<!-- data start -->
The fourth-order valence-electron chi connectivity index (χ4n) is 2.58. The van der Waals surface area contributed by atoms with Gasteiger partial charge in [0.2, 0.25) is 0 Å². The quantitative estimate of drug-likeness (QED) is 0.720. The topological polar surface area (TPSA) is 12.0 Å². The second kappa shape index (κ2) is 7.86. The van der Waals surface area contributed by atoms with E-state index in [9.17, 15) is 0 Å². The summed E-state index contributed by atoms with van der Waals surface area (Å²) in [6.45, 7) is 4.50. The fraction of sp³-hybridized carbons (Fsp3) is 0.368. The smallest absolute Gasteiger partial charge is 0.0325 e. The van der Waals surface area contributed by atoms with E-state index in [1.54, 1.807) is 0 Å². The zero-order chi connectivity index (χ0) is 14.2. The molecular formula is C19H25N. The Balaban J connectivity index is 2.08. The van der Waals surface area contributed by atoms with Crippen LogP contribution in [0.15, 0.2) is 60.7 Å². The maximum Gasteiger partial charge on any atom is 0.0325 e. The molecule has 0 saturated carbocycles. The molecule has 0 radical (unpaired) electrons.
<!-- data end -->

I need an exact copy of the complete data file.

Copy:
The fourth-order valence-electron chi connectivity index (χ4n) is 2.58. The van der Waals surface area contributed by atoms with Gasteiger partial charge in [0.2, 0.25) is 0 Å². The quantitative estimate of drug-likeness (QED) is 0.720. The topological polar surface area (TPSA) is 12.0 Å². The second kappa shape index (κ2) is 7.86. The van der Waals surface area contributed by atoms with E-state index in [9.17, 15) is 0 Å². The summed E-state index contributed by atoms with van der Waals surface area (Å²) in [6.45, 7) is 4.50. The fraction of sp³-hybridized carbons (Fsp3) is 0.368. The smallest absolute Gasteiger partial charge is 0.0325 e. The van der Waals surface area contributed by atoms with E-state index in [1.54, 1.807) is 0 Å². The zero-order chi connectivity index (χ0) is 14.2. The molecular formula is C19H25N. The Balaban J connectivity index is 2.08. The van der Waals surface area contributed by atoms with Crippen LogP contribution in [0.15, 0.2) is 60.7 Å². The maximum Gasteiger partial charge on any atom is 0.0325 e. The molecule has 0 saturated carbocycles. The molecule has 0 radical (unpaired) electrons.